You've got a lot of options in terms of smoking a ham. For instance, you can brine, cure, or inject.
"Curing," means using nitrates and/or nitrites -- one effect is to turn the meat a familiar ham "pink." You can manipulate the texture, moisture and flavor profiles only very slightly using a cure, as opposed to a brine. Unless preservation is an issue, the primary reason to use cure with ham is for color.
"Brining," means a long soak in a salt-acid-sugar solution which may also contain herbs, spices and so on to advance the flavor profile. A brine differs from a generic marinade because of the salt. The salt and acid work together to create a more tender product, while the salt and sugar make it significantly moister.
Brining is a subject of some controversy when it comes to smoking large cuts of porks -- especially butts and picnics. Less so with ham, where it's more popular. When I cook butts I inject, but when I cook hams I brine. I find brining just works better with lean meats like ham, poultry and fish. If you're looking to create a specific and intense flavor profile you may want to consider injection; better though to let the ham speak for itself.
A typical salt/acid/sweet balance for a ham brine is 1 cup of (non iodized) table salt, 1 cup of sugar, and 1 cup of distilled vinegar. While maintaining similar concentrations I'd modify that brine considerably with fruit, wine, aromatics and other pork-friendly ingredients. We can discuss a brine which will compliment your ham and the other parts of your meal if you decide to go that way.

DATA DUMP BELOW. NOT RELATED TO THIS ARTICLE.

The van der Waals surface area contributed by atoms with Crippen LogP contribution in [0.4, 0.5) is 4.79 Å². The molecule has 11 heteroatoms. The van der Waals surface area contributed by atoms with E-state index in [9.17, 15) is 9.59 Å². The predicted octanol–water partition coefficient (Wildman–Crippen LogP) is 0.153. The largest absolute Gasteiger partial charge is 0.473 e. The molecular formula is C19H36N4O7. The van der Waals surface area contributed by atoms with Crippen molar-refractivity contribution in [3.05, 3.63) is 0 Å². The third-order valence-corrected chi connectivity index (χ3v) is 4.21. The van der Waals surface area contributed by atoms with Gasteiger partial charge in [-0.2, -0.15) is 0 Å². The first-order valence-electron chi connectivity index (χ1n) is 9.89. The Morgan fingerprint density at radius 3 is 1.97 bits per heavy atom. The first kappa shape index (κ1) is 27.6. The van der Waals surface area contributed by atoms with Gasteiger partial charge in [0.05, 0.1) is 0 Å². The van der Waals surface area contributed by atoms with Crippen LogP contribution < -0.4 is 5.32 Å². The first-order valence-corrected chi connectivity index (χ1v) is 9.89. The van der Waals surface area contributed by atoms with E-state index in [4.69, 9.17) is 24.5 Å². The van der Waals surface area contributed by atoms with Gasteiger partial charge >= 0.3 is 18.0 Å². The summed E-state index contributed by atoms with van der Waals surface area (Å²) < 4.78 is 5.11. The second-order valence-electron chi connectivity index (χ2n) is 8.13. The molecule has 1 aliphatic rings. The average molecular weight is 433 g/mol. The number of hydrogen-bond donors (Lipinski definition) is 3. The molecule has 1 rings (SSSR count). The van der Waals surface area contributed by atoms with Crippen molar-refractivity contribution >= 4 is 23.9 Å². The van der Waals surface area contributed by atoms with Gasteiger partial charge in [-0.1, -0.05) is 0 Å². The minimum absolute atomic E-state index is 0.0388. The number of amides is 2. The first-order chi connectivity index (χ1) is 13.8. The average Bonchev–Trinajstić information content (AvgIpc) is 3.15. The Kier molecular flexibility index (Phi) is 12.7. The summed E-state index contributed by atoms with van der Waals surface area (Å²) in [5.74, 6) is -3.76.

A seasoning rub or glaze, very light in salt, should also be used. Depending on how your ham is butchered, you may be able to remove the skin and rub beneath it, then retie the skin to the ham. I find this method works well, although it requires some butchering skill.
As a final note, you'll want to cook your ham to somewhere in the 165 - 185 internal temperature area. Trichinosis is simply not an issue in the US anymore, so ham is safe at the same temperatures as any other meat. You can eat it rare if you like. That said -- almost no one likes rare pork, and you'll absolutely freak anyone who prefers well done pork -- which is bound to be everyone else in your family. Furthermore, pork undergoes a major texture change at right around 160, where it firms up. But it also loses considerable moisture as temperatures increase above 140 or so. That's where brining pays off -- you can cook to a firm, tender, and moist texture and not scare the MIL.
IMO, ham for slicking is best smoked to 170 or even just a touch above, then tightly wrapped in cling wrap or foil, and rested for at least an hour (preferably longer) in a properly prepped insulated cooler.
Hope this helps you with some ideas,